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How can I make the most of my homemade stocks/broths? Answered

Hello everyone,,

I've been enjoying making vegetable broth/chicken stock over the past month or so, and it's made for some filling soups. However, I find that whatever I make soup with overpowers the broth so much that I can't appreciate the flavors of the broth. For example, I like to make a simple Minestrone. The broth tastes fantastic, but the potatoes and green beans I add to the soup leave no room for the broth to stand out. Is that just how soups work?
That aside, I'd like to find other simple soup recipes so I can use all this stock I keep making..

Discussions

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RuneBeliever
RuneBeliever

19 days ago

One thing I do is reduce my broth/stock. It helps make the flavor concentrated. It's best to start with more flavor and dilute rather than regular strength getting diluted by other flavors. Also, seasoning your broth before hand also helps. When making your broth, put fresh or dried seasonings into a cloth bag which can be cinched shut. Immerse the bag in your broth while it cooks. That way, you get all the flavor, but none of the 'bits' which may add to the problem of overwhelming the flavor of your broth later when other ingredients are introduced.

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Downunder35m
Downunder35m

6 weeks ago

It might be a matter of approach ;)
My great gandmother loved to make a good chicken or sometimes even beef soup for the entire family.
As a little boy I loved watching her chopping all the weird things up that appearently make a good dinner.
One day I noticed something strange that never caught my attention before.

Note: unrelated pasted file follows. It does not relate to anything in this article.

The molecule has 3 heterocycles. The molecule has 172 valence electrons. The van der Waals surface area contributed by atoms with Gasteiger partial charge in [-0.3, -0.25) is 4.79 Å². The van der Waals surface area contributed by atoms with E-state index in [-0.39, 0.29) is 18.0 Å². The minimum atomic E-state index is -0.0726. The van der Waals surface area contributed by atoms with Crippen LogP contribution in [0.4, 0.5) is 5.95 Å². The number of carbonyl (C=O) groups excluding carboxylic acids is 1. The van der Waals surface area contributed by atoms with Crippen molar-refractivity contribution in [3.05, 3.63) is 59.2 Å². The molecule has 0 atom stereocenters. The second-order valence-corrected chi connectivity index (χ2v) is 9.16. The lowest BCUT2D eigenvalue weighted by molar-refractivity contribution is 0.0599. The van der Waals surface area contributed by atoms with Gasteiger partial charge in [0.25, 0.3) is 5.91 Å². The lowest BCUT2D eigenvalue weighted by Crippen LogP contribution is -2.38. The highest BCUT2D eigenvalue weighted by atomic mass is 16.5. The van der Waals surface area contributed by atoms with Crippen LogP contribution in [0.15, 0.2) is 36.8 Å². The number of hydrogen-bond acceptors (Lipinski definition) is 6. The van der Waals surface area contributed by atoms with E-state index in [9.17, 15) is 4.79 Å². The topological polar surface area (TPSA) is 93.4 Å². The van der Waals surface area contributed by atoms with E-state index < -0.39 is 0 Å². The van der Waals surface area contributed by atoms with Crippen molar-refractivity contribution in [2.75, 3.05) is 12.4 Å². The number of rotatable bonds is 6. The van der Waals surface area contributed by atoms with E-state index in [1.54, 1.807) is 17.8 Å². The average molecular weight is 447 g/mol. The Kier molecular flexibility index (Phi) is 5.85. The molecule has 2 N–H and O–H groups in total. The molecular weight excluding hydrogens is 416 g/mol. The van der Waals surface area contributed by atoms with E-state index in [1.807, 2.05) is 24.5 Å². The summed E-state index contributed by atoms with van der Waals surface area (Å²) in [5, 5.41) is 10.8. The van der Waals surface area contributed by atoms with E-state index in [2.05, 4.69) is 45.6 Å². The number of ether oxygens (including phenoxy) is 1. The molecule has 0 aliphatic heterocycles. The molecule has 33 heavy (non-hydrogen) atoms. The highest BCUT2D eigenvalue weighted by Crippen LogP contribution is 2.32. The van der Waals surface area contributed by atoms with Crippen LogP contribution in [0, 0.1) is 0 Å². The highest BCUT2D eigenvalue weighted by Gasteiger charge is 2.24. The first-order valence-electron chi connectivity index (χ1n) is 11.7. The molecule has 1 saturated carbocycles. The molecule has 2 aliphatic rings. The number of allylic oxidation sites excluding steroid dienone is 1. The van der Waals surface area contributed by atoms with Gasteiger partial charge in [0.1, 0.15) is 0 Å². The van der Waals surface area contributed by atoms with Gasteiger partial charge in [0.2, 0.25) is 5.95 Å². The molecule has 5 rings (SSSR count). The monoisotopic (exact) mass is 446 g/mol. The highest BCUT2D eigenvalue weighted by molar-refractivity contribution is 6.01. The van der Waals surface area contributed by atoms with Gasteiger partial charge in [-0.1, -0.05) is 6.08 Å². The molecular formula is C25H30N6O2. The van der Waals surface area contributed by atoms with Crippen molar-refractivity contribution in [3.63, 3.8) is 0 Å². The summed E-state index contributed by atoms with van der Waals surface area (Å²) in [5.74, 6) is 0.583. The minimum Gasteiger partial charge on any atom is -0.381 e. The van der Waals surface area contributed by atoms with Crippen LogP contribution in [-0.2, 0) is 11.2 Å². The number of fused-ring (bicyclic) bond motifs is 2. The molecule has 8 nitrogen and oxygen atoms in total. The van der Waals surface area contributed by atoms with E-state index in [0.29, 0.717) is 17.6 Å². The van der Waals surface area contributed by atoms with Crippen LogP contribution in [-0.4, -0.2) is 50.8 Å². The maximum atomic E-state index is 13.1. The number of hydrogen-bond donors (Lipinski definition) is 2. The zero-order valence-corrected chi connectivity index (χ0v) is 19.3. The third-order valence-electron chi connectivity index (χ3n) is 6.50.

While the frozen stock was slowly warming up on the oven she cooked all sorts of things in seperate pots.
One for the potatos, one for the greens, one for the meat.
I shouldn't have asked her as her story about how to make a soup was quite long...
Anyway...
Things like potatoes are good to bind excess salt in a soup.
Their starch binds a lot things too.
Best way t handle them is by cooking them with a bit of salt in a seperate pot.
Discard the water when they are done.
You don't want to overcook the though, just a bit more bite than usual.
A lot of greens come with a big flavour.
Even if you just add some corn or carrots.
For fresh greens in a modern kitchen I guess the best way is to steam them.
For meat it depends on what kind of stock/broth you have and how much of the taste from the meat should go into the finnished product.
For bigger meat portions I prefe to cook them seperately, smaller portions like hald a chicken however I only boil for about 3 minutes, then add it to the broth to take on some favour while cooking.
Highly depends though on how you like your meat in the finnished product, so be creative ;)
When it is almost time to serve all ingredients are added to the pot.
Preferably all warm enough and the broth just done simmering.
Let it sit for 10 to 15 minutes and enjoy from dishes you warmed up a bit ;)

If you want to freeze you liquid stock or broth:
Take a container of suitable size that has a tight lid.
Fill your liquid in but leave about 2cm free to the top.
Use the lid to cut a piece of cling warp (in AU) to be sligthly bigger than the lid.
Outside AU it is this clear and sticky foil we love to use in the kitchen ;)
Place this film onto the liquid, starting from the middle.
It will go flat on the surface and you only need to push out some minor air residue along the walls.
What this film does it to keep the air away and with this freezer burn and loss of taste ;)

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leeroystake
leeroystake

5 weeks ago

That's very much the point of a broth/stock :)
It just adds an extra layer of flavour to enhance your soup ingredients. Its just better than using plain water.
If you just cant get enough of the broth because it's amazing, a nice ramen or pho is usually my go to recipe.